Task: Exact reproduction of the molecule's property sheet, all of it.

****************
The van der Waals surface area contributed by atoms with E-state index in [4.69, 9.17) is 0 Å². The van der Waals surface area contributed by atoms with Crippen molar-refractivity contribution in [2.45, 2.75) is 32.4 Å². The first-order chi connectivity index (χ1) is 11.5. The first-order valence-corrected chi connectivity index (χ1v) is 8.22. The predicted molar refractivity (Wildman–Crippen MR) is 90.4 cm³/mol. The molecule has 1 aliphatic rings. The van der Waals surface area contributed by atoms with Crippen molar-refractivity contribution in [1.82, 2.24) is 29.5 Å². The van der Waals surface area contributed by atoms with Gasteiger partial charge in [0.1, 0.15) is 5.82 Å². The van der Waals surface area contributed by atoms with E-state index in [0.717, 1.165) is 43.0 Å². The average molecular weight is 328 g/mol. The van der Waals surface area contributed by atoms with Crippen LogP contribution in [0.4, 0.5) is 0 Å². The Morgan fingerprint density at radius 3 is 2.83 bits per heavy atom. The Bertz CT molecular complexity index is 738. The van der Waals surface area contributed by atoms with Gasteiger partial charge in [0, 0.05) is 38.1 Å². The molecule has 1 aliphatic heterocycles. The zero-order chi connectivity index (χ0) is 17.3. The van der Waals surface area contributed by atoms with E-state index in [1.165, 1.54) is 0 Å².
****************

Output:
The van der Waals surface area contributed by atoms with E-state index in [4.69, 9.17) is 0 Å². The van der Waals surface area contributed by atoms with Crippen molar-refractivity contribution in [2.45, 2.75) is 32.4 Å². The first-order chi connectivity index (χ1) is 11.5. The first-order valence-corrected chi connectivity index (χ1v) is 8.22. The predicted molar refractivity (Wildman–Crippen MR) is 90.4 cm³/mol. The molecule has 1 aliphatic rings. The van der Waals surface area contributed by atoms with Crippen molar-refractivity contribution in [1.82, 2.24) is 29.5 Å². The van der Waals surface area contributed by atoms with Gasteiger partial charge in [0.1, 0.15) is 5.82 Å². The van der Waals surface area contributed by atoms with E-state index in [0.717, 1.165) is 43.0 Å². The average molecular weight is 328 g/mol. The van der Waals surface area contributed by atoms with Crippen LogP contribution in [0.4, 0.5) is 0 Å². The Morgan fingerprint density at radius 3 is 2.83 bits per heavy atom. The Bertz CT molecular complexity index is 738. The van der Waals surface area contributed by atoms with Gasteiger partial charge in [0, 0.05) is 38.1 Å². The molecule has 1 aliphatic heterocycles. The zero-order chi connectivity index (χ0) is 17.3. The van der Waals surface area contributed by atoms with E-state index in [1.165, 1.54) is 0 Å².